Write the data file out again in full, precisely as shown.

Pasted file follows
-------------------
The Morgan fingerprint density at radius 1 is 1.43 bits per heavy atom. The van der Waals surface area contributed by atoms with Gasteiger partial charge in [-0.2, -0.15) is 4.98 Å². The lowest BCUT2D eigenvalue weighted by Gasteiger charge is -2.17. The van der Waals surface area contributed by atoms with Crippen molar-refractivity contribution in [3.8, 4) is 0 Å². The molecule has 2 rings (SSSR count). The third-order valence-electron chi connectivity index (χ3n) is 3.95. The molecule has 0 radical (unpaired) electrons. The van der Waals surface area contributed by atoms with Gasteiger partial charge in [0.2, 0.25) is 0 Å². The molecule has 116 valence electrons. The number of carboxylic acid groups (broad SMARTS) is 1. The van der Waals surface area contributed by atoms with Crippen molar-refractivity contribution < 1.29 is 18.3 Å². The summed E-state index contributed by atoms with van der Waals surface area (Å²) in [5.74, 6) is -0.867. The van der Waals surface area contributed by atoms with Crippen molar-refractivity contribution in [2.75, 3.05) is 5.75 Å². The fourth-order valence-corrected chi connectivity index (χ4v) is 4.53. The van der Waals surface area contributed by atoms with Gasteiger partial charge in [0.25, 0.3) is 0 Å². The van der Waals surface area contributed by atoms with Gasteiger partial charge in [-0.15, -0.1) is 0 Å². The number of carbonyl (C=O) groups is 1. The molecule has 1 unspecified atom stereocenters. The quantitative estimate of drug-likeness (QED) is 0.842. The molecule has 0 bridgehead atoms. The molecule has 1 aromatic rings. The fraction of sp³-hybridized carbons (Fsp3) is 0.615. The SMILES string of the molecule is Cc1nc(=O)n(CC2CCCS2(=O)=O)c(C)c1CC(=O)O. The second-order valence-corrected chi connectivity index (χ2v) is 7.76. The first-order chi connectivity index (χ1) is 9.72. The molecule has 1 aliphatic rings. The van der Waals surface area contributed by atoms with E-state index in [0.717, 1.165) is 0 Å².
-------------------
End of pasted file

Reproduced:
The Morgan fingerprint density at radius 1 is 1.43 bits per heavy atom. The van der Waals surface area contributed by atoms with Gasteiger partial charge in [-0.2, -0.15) is 4.98 Å². The lowest BCUT2D eigenvalue weighted by Gasteiger charge is -2.17. The van der Waals surface area contributed by atoms with Crippen molar-refractivity contribution in [3.8, 4) is 0 Å². The molecule has 2 rings (SSSR count). The third-order valence-electron chi connectivity index (χ3n) is 3.95. The molecule has 0 radical (unpaired) electrons. The van der Waals surface area contributed by atoms with Gasteiger partial charge in [0.2, 0.25) is 0 Å². The molecule has 116 valence electrons. The number of carboxylic acid groups (broad SMARTS) is 1. The van der Waals surface area contributed by atoms with Crippen molar-refractivity contribution < 1.29 is 18.3 Å². The summed E-state index contributed by atoms with van der Waals surface area (Å²) in [5.74, 6) is -0.867. The van der Waals surface area contributed by atoms with Crippen molar-refractivity contribution in [2.75, 3.05) is 5.75 Å². The fourth-order valence-corrected chi connectivity index (χ4v) is 4.53. The van der Waals surface area contributed by atoms with Gasteiger partial charge in [0.25, 0.3) is 0 Å². The van der Waals surface area contributed by atoms with Gasteiger partial charge in [-0.15, -0.1) is 0 Å². The number of carbonyl (C=O) groups is 1. The molecule has 1 unspecified atom stereocenters. The quantitative estimate of drug-likeness (QED) is 0.842. The molecule has 0 bridgehead atoms. The molecule has 1 aromatic rings. The fraction of sp³-hybridized carbons (Fsp3) is 0.615. The SMILES string of the molecule is Cc1nc(=O)n(CC2CCCS2(=O)=O)c(C)c1CC(=O)O. The second-order valence-corrected chi connectivity index (χ2v) is 7.76. The first-order chi connectivity index (χ1) is 9.72. The molecule has 1 aliphatic rings. The van der Waals surface area contributed by atoms with E-state index in [0.717, 1.165) is 0 Å².